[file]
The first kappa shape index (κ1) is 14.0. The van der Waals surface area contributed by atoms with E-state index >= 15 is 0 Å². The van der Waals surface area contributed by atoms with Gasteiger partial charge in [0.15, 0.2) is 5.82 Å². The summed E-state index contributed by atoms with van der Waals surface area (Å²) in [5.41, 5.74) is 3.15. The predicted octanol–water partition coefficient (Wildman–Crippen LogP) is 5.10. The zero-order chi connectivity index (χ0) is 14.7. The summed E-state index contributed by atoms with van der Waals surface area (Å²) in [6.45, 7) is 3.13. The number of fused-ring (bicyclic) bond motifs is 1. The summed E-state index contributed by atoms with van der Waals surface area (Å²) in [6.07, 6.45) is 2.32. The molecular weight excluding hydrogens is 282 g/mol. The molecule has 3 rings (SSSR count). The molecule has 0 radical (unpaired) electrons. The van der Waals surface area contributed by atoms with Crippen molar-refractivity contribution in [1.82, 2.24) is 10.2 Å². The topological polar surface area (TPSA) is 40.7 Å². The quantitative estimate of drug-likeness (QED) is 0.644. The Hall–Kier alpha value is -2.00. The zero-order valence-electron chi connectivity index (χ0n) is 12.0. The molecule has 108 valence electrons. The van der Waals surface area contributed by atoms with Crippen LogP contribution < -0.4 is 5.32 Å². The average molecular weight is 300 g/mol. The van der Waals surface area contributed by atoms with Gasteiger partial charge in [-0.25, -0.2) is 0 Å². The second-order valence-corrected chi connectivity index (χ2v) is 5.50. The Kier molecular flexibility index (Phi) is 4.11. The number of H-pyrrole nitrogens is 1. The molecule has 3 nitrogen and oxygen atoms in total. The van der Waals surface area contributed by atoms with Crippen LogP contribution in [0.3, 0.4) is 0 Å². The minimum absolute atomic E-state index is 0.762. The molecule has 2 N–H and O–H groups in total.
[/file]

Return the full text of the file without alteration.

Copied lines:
The first kappa shape index (κ1) is 14.0. The van der Waals surface area contributed by atoms with E-state index >= 15 is 0 Å². The van der Waals surface area contributed by atoms with Gasteiger partial charge in [0.15, 0.2) is 5.82 Å². The summed E-state index contributed by atoms with van der Waals surface area (Å²) in [5.41, 5.74) is 3.15. The predicted octanol–water partition coefficient (Wildman–Crippen LogP) is 5.10. The zero-order chi connectivity index (χ0) is 14.7. The summed E-state index contributed by atoms with van der Waals surface area (Å²) in [6.45, 7) is 3.13. The number of fused-ring (bicyclic) bond motifs is 1. The summed E-state index contributed by atoms with van der Waals surface area (Å²) in [6.07, 6.45) is 2.32. The molecular weight excluding hydrogens is 282 g/mol. The molecule has 3 rings (SSSR count). The molecule has 0 radical (unpaired) electrons. The van der Waals surface area contributed by atoms with Crippen molar-refractivity contribution in [1.82, 2.24) is 10.2 Å². The topological polar surface area (TPSA) is 40.7 Å². The quantitative estimate of drug-likeness (QED) is 0.644. The Hall–Kier alpha value is -2.00. The zero-order valence-electron chi connectivity index (χ0n) is 12.0. The molecule has 108 valence electrons. The van der Waals surface area contributed by atoms with Crippen LogP contribution < -0.4 is 5.32 Å². The average molecular weight is 300 g/mol. The van der Waals surface area contributed by atoms with Gasteiger partial charge in [-0.25, -0.2) is 0 Å². The second-order valence-corrected chi connectivity index (χ2v) is 5.50. The Kier molecular flexibility index (Phi) is 4.11. The number of H-pyrrole nitrogens is 1. The molecule has 3 nitrogen and oxygen atoms in total. The van der Waals surface area contributed by atoms with Crippen LogP contribution in [0.3, 0.4) is 0 Å². The minimum absolute atomic E-state index is 0.762. The molecule has 2 N–H and O–H groups in total.